by Anne Stricherz '96
Since 1883, the University of Notre Dame has awarded the Laetare Medal to those “whose genius has ennobled the arts and sciences, illustrated the ideals of the Church and enriched the heritage of humanity.” Notably, many recipients are those working to uphold and promote the life and dignity of the human person, the shared theme of Our Hearts Forever this year.
The 1996 Laetare Medal recipient was a woman whose message speaks to our country and our world ever more poignantly. It’s likely that those in attendance at the 151st commencement exercises will remember the fiery and passionate woman, Sr, Helen Prejean, CSJ. As a member of the graduating class of 1996, I was fortunate to hear her call for justice, for equality and for mercy for those on death row.
If you’ve been following along on the NDWC Facebook page, you may have seen a link to an article about Sister Helen by Lisa Greey Lytwyn, who writes about the lasting impact of Prejean’s work.
We honor our newest alumnae in the Class of 2020 with the hope and belief that they will enter our fractured world as “Forces for Good” - ones who work for life and dignity of the human person. During their Commencement Exercises over Memorial Day Weekend 2021, Kathleen McChesney, 2020 Laetare Medal recipient, offers a clear example of how to live and work guided by this principle.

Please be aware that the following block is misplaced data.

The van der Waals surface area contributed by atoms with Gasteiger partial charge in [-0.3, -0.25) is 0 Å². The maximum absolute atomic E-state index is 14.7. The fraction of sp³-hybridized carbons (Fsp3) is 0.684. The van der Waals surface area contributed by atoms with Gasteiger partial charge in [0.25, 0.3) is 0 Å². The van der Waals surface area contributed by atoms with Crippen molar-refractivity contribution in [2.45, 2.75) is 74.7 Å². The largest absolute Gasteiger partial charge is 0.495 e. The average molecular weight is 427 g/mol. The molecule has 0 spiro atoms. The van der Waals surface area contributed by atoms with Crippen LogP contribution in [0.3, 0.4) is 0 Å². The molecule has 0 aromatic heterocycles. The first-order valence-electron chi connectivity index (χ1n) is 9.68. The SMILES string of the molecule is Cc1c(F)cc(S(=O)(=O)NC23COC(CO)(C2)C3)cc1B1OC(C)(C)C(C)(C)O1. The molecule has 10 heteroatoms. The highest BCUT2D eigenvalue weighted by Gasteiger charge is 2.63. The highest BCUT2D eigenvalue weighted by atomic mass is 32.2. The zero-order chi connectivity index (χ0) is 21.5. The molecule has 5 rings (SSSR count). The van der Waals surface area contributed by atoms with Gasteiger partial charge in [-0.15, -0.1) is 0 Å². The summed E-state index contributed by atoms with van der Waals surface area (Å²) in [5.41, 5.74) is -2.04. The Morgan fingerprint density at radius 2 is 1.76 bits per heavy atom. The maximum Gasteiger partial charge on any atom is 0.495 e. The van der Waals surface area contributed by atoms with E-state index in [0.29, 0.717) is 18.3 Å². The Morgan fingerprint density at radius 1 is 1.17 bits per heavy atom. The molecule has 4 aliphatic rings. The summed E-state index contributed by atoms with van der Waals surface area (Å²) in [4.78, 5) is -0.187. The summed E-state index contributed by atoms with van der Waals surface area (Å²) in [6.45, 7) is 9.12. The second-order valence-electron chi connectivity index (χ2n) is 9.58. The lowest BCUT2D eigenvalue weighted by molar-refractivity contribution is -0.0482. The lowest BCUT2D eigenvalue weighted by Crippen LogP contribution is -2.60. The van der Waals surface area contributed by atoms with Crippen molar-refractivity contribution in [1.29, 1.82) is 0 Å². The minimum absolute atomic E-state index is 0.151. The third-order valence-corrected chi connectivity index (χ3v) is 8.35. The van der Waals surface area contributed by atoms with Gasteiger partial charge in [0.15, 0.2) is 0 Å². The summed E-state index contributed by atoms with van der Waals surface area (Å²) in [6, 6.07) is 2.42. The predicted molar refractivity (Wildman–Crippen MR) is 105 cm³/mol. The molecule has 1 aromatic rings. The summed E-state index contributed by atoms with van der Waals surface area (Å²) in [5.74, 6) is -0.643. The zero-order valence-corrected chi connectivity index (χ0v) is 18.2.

A former FBI executive assistant director and a leading expert in addressing the Catholic Church’s sexual abuse and coverup crisis, “McChesney has emphasized the necessity of listening to victim-survivors, independent and professional investigations of abuse, transparency regarding cases of abuse and offenders, and thorough screening for clergy and laypeople involved in Catholic ministries.”
Let us pray that we listen and hold institutions and one another accountable when and where human dignity is challenged and compromised.
Our Hearts Forever was launched in January 2020 as a way for alumnae to share the journey of faith and action. Please follow our Facebook page for updates and resources, and revisit April’s installment here.